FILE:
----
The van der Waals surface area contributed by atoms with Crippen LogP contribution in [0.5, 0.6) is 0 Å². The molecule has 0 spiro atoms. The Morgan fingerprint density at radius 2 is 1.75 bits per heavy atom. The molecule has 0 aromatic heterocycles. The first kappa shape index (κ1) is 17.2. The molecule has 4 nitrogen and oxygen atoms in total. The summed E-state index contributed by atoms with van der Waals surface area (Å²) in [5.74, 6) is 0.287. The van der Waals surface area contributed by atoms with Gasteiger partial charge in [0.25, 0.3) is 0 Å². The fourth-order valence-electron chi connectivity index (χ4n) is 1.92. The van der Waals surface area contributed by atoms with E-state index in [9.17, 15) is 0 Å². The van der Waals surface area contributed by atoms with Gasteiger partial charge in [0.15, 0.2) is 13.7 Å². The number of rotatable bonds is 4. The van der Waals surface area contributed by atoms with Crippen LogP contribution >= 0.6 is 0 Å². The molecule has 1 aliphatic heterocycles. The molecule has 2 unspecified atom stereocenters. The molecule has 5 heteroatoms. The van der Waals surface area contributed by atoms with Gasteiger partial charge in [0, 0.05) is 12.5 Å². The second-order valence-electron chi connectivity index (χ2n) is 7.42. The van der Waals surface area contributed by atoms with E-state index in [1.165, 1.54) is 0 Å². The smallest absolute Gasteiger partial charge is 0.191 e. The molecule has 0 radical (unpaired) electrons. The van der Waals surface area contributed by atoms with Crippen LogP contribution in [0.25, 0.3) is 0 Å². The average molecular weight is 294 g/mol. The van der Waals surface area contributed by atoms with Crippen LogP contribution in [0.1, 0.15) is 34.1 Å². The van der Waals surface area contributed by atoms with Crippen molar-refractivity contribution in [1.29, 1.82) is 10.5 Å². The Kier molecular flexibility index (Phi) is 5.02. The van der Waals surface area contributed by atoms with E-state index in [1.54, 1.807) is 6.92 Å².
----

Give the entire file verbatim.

The van der Waals surface area contributed by atoms with Crippen LogP contribution in [0.5, 0.6) is 0 Å². The molecule has 0 spiro atoms. The Morgan fingerprint density at radius 2 is 1.75 bits per heavy atom. The molecule has 0 aromatic heterocycles. The first kappa shape index (κ1) is 17.2. The molecule has 4 nitrogen and oxygen atoms in total. The summed E-state index contributed by atoms with van der Waals surface area (Å²) in [5.74, 6) is 0.287. The van der Waals surface area contributed by atoms with Gasteiger partial charge in [0.25, 0.3) is 0 Å². The fourth-order valence-electron chi connectivity index (χ4n) is 1.92. The van der Waals surface area contributed by atoms with E-state index in [9.17, 15) is 0 Å². The van der Waals surface area contributed by atoms with Gasteiger partial charge in [0.15, 0.2) is 13.7 Å². The number of rotatable bonds is 4. The van der Waals surface area contributed by atoms with Crippen LogP contribution >= 0.6 is 0 Å². The molecule has 1 aliphatic heterocycles. The molecule has 2 unspecified atom stereocenters. The molecule has 5 heteroatoms. The van der Waals surface area contributed by atoms with Gasteiger partial charge in [0, 0.05) is 12.5 Å². The second-order valence-electron chi connectivity index (χ2n) is 7.42. The van der Waals surface area contributed by atoms with E-state index in [1.165, 1.54) is 0 Å². The smallest absolute Gasteiger partial charge is 0.191 e. The molecule has 0 radical (unpaired) electrons. The van der Waals surface area contributed by atoms with Crippen LogP contribution in [0.25, 0.3) is 0 Å². The average molecular weight is 294 g/mol. The van der Waals surface area contributed by atoms with Crippen LogP contribution in [0.1, 0.15) is 34.1 Å². The van der Waals surface area contributed by atoms with Crippen molar-refractivity contribution in [1.29, 1.82) is 10.5 Å². The Kier molecular flexibility index (Phi) is 5.02. The van der Waals surface area contributed by atoms with E-state index in [1.54, 1.807) is 6.92 Å².